Front Page Titles (by Subject) THE COMMISSIONERS TO JOHN ROSS. - The Works of John Adams, vol. 7 (Letters and State Papers 1777-1782)
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THE COMMISSIONERS TO JOHN ROSS. - John Adams, The Works of John Adams, vol. 7 (Letters and State Papers 1777-1782) 
The Works of John Adams, Second President of the United States: with a Life of the Author, Notes and Illustrations, by his Grandson Charles Francis Adams (Boston: Little, Brown and Co., 1856). 10 volumes. Vol. 7.
Part of: The Works of John Adams, 10 vols.
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THE COMMISSIONERS TO JOHN ROSS.
Passy, 30 September, 1778.
We have received your letter of the 22d of September, and take this opportunity to say, that we have no authority either to give you orders or advice, any further than respects the large sum of money which the commissioners put into your hands some time ago. Of the expenditure of this money we have demanded an account, which you have refused to give us.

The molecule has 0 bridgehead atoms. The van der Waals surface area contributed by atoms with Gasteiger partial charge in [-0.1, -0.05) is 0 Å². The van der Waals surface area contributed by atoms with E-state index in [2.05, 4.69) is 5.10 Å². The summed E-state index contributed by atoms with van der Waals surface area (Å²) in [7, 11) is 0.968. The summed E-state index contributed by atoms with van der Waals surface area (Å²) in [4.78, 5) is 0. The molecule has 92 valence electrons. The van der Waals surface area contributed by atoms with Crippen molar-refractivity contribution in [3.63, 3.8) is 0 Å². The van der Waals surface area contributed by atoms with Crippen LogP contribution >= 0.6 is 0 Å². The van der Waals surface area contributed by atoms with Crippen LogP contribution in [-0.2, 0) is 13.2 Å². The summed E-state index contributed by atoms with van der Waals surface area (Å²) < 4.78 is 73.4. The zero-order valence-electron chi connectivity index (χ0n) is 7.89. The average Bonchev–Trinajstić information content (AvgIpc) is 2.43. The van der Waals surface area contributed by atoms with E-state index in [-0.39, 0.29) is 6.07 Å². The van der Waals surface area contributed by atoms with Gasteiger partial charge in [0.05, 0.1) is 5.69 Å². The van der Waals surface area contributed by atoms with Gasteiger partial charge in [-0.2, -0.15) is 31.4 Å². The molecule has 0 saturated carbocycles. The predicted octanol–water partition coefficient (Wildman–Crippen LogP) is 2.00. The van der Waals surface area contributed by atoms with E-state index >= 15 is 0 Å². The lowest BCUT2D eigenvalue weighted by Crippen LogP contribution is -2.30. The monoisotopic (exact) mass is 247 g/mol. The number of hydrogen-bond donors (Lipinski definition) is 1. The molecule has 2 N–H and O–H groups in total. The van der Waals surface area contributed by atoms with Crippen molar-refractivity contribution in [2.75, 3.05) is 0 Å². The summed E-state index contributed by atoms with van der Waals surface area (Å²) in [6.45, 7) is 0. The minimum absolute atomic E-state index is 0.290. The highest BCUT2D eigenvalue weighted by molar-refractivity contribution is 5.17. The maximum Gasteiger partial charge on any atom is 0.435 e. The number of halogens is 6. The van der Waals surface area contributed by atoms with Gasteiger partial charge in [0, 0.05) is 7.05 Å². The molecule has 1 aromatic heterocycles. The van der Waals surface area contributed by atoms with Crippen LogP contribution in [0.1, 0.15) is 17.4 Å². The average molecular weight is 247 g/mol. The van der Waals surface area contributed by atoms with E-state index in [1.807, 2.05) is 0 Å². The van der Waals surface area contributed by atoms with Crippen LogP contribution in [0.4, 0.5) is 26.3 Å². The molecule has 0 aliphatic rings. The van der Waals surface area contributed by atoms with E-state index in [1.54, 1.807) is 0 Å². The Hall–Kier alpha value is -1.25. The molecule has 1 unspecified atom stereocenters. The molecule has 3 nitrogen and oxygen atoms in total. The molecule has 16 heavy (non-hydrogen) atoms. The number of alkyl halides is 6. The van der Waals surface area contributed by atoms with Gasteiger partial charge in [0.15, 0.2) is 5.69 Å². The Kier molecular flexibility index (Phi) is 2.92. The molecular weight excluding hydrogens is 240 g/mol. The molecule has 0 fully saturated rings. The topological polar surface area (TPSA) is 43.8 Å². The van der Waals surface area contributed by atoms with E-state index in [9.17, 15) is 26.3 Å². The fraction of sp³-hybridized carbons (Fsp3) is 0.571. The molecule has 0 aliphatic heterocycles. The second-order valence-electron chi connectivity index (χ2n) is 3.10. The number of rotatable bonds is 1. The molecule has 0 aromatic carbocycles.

With your private concerns we have nothing to do. If you have any power derived from the honorable committee of congress, to that committee you must be responsible, and look for instructions. We can never justify interfering in those affairs, much less could we be justified in advancing more money to a gentleman who has refused to give us an account of a large sum already intrusted to him, not to mention the circumstances of indecency with which that refusal was accompanied, and with which most of your letters since have been filled. We return you the original contract which you inclosed to us some time ago. That you may save yourself for the future the trouble of writing letters to us, we now assure you, that it is our fixed determination to have nothing further to do with you, or any affairs under your care, until you have laid before us and settled your account of the public money you have received from the commissioners, unless we have instructions from congress, which, with the most perfect attention, we shall ever observe.
We are, sir, your humble servants,
P. S. It is proper you should be informed, that there appears, from Mr. Williams’s accounts, to have been a further advance made to you of twenty thousand livres, for which we likewise expect you will, without delay, account with us.